While fireworks can be fun, they can also be dangerous. It’s important to remember that danger does not go away when they’re being stored, so it’s important to do so properly to keep yourself and your family and friends safe.
"Fireworks, obviously, are flammable so you want to keep them cool and dry,” said Luke Hardginski, site manager of Snap Fireworks in Waterloo.
This is the second year for legal fireworks sales in the state of Iowa, meaning stands and shops full of the brightly colored fireworks are everywhere.
While laws regulating fireworks vary city-to-city, Iowa state law prohibits their use after July 8 until the next window opens from December 10 to January 3. That leaves the question of what do you do with leftover fireworks?
Hardginski said storing your leftover fireworks can be simple as a plastic tote from the store.
"Keep them in like a plastic container that you can seal fairly well and move wherever you need to put it,” he said, “It’s pretty easy to store."
Down the road at Crossroads Fireworrks, Luke Bartlett , one of four owners, said how they’re stored matters so that they’re ready to go when you’re ready to celebrate again.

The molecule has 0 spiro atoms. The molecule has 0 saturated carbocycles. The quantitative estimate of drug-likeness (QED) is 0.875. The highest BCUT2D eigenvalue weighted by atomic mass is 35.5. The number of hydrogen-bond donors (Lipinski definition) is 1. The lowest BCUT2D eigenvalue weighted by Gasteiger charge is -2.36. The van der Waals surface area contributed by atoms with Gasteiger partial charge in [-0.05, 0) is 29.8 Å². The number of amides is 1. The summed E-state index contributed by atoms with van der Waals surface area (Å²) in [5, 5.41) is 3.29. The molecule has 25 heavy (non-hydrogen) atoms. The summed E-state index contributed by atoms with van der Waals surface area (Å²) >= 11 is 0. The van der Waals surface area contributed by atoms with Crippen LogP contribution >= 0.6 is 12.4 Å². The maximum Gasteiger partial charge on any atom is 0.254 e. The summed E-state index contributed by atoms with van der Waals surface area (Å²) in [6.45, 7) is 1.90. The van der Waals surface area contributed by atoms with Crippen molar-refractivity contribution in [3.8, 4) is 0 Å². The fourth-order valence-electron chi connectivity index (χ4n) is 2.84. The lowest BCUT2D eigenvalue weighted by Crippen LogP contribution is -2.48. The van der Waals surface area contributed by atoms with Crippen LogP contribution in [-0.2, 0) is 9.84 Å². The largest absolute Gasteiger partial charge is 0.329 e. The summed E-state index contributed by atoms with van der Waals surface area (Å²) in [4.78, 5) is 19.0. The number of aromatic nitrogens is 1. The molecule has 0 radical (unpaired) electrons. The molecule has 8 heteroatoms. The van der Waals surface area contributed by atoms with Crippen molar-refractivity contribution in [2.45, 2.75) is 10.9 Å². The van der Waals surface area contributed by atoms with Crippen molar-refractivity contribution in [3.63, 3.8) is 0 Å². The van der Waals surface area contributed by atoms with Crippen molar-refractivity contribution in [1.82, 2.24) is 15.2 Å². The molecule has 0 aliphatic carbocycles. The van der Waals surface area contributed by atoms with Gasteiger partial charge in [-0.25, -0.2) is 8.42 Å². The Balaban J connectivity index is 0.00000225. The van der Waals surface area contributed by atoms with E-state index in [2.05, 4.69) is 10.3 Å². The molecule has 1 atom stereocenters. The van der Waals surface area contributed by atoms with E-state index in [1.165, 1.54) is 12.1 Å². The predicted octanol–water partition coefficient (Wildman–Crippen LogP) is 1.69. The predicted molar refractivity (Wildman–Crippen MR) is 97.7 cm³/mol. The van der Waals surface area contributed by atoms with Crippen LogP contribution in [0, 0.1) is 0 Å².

“They’ll last forever so long as they’re kept in a dry environment,” he said.
While high humidity for a short period of time won’t damage a firework, prolonged exposure has potential to cause damage.
Both men said once the selling season is over, the fireworks are packed up and stored so they can be sold again later just as safe as they are today.
“We’ll keep the air conditioner running and the moisture out of the air, so we’re in good shape,” said Bartlett.
If you still want to set them off until the July 8 deadline and one of those fireworks fails to put on a show, they said it’s important to keep a bucket of water or a hose nearby.
"Do not try to reignite it, just in case there is something that has not gone off yet and just wants to go off on its own,” said Hardginski, “Then you’re supposed to just soak them in water to avoid any after effects."